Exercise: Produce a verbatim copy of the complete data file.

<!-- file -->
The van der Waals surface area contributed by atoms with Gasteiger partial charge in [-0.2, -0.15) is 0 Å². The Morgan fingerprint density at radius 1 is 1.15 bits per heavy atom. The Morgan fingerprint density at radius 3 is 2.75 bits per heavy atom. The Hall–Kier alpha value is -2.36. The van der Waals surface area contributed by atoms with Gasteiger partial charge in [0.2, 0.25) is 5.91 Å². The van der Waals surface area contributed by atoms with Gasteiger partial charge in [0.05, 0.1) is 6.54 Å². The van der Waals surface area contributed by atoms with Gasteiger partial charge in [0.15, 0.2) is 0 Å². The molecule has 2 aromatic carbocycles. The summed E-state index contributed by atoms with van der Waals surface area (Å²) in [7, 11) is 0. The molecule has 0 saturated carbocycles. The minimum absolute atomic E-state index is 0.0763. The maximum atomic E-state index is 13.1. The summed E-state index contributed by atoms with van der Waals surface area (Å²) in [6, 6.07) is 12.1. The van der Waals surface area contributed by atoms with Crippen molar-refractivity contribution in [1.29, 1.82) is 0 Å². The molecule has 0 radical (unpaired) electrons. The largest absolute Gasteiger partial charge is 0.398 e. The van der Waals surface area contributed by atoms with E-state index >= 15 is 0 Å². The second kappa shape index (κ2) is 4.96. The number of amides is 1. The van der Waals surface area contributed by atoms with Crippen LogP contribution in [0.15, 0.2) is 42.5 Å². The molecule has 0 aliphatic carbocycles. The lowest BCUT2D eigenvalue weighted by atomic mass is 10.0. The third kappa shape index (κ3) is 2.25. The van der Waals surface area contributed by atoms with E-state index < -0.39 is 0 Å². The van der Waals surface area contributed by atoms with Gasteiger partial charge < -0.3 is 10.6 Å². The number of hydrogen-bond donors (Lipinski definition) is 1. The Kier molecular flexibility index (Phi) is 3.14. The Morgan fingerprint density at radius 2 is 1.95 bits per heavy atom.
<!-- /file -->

The van der Waals surface area contributed by atoms with Gasteiger partial charge in [-0.2, -0.15) is 0 Å². The Morgan fingerprint density at radius 1 is 1.15 bits per heavy atom. The Morgan fingerprint density at radius 3 is 2.75 bits per heavy atom. The Hall–Kier alpha value is -2.36. The van der Waals surface area contributed by atoms with Gasteiger partial charge in [0.2, 0.25) is 5.91 Å². The van der Waals surface area contributed by atoms with Gasteiger partial charge in [0.05, 0.1) is 6.54 Å². The van der Waals surface area contributed by atoms with Gasteiger partial charge in [0.15, 0.2) is 0 Å². The molecule has 2 aromatic carbocycles. The summed E-state index contributed by atoms with van der Waals surface area (Å²) in [7, 11) is 0. The molecule has 0 saturated carbocycles. The minimum absolute atomic E-state index is 0.0763. The maximum atomic E-state index is 13.1. The summed E-state index contributed by atoms with van der Waals surface area (Å²) in [6, 6.07) is 12.1. The van der Waals surface area contributed by atoms with Crippen molar-refractivity contribution in [1.29, 1.82) is 0 Å². The molecule has 0 radical (unpaired) electrons. The largest absolute Gasteiger partial charge is 0.398 e. The van der Waals surface area contributed by atoms with E-state index >= 15 is 0 Å². The second kappa shape index (κ2) is 4.96. The number of amides is 1. The van der Waals surface area contributed by atoms with Crippen LogP contribution in [0.15, 0.2) is 42.5 Å². The molecule has 0 aliphatic carbocycles. The lowest BCUT2D eigenvalue weighted by atomic mass is 10.0. The third kappa shape index (κ3) is 2.25. The van der Waals surface area contributed by atoms with E-state index < -0.39 is 0 Å². The van der Waals surface area contributed by atoms with Gasteiger partial charge < -0.3 is 10.6 Å². The number of hydrogen-bond donors (Lipinski definition) is 1. The Kier molecular flexibility index (Phi) is 3.14. The Morgan fingerprint density at radius 2 is 1.95 bits per heavy atom.